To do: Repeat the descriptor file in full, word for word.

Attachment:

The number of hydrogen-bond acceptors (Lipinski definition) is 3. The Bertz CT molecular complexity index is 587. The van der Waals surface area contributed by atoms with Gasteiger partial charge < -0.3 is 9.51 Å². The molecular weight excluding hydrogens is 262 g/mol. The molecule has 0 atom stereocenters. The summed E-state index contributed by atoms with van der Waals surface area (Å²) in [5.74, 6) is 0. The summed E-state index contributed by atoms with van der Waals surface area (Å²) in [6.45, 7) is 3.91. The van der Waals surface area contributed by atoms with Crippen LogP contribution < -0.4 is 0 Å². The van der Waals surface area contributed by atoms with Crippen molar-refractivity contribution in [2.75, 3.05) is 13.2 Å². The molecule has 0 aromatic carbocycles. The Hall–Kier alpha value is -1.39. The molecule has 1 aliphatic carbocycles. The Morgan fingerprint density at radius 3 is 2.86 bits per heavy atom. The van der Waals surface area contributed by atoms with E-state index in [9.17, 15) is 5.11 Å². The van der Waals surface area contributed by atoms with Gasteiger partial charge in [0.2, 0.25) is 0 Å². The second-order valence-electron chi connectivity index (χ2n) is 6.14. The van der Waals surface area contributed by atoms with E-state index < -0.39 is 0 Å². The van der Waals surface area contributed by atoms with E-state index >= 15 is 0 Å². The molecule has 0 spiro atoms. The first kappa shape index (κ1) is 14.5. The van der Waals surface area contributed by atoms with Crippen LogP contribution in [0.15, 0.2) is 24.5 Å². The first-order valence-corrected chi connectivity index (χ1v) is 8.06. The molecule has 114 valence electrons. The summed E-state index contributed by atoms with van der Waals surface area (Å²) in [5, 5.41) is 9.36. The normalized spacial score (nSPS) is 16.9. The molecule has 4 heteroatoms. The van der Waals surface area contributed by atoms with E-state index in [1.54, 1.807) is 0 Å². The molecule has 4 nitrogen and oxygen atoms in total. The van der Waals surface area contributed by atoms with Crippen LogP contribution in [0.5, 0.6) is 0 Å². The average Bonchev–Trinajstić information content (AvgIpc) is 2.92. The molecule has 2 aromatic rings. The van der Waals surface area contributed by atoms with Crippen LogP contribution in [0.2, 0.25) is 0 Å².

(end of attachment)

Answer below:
The number of hydrogen-bond acceptors (Lipinski definition) is 3. The Bertz CT molecular complexity index is 587. The van der Waals surface area contributed by atoms with Gasteiger partial charge < -0.3 is 9.51 Å². The molecular weight excluding hydrogens is 262 g/mol. The molecule has 0 atom stereocenters. The summed E-state index contributed by atoms with van der Waals surface area (Å²) in [5.74, 6) is 0. The summed E-state index contributed by atoms with van der Waals surface area (Å²) in [6.45, 7) is 3.91. The van der Waals surface area contributed by atoms with Crippen LogP contribution < -0.4 is 0 Å². The van der Waals surface area contributed by atoms with Crippen molar-refractivity contribution in [2.75, 3.05) is 13.2 Å². The molecule has 0 aromatic carbocycles. The Hall–Kier alpha value is -1.39. The molecule has 1 aliphatic carbocycles. The Morgan fingerprint density at radius 3 is 2.86 bits per heavy atom. The van der Waals surface area contributed by atoms with E-state index in [9.17, 15) is 5.11 Å². The van der Waals surface area contributed by atoms with Gasteiger partial charge in [0.2, 0.25) is 0 Å². The second-order valence-electron chi connectivity index (χ2n) is 6.14. The van der Waals surface area contributed by atoms with E-state index < -0.39 is 0 Å². The van der Waals surface area contributed by atoms with E-state index >= 15 is 0 Å². The molecule has 0 spiro atoms. The first kappa shape index (κ1) is 14.5. The van der Waals surface area contributed by atoms with Crippen LogP contribution in [0.15, 0.2) is 24.5 Å². The first-order valence-corrected chi connectivity index (χ1v) is 8.06. The molecule has 114 valence electrons. The summed E-state index contributed by atoms with van der Waals surface area (Å²) in [5, 5.41) is 9.36. The normalized spacial score (nSPS) is 16.9. The molecule has 4 heteroatoms. The van der Waals surface area contributed by atoms with E-state index in [1.54, 1.807) is 0 Å². The molecule has 4 nitrogen and oxygen atoms in total. The van der Waals surface area contributed by atoms with Crippen LogP contribution in [0.5, 0.6) is 0 Å². The average Bonchev–Trinajstić information content (AvgIpc) is 2.92. The molecule has 2 aromatic rings. The van der Waals surface area contributed by atoms with Crippen LogP contribution in [0.2, 0.25) is 0 Å².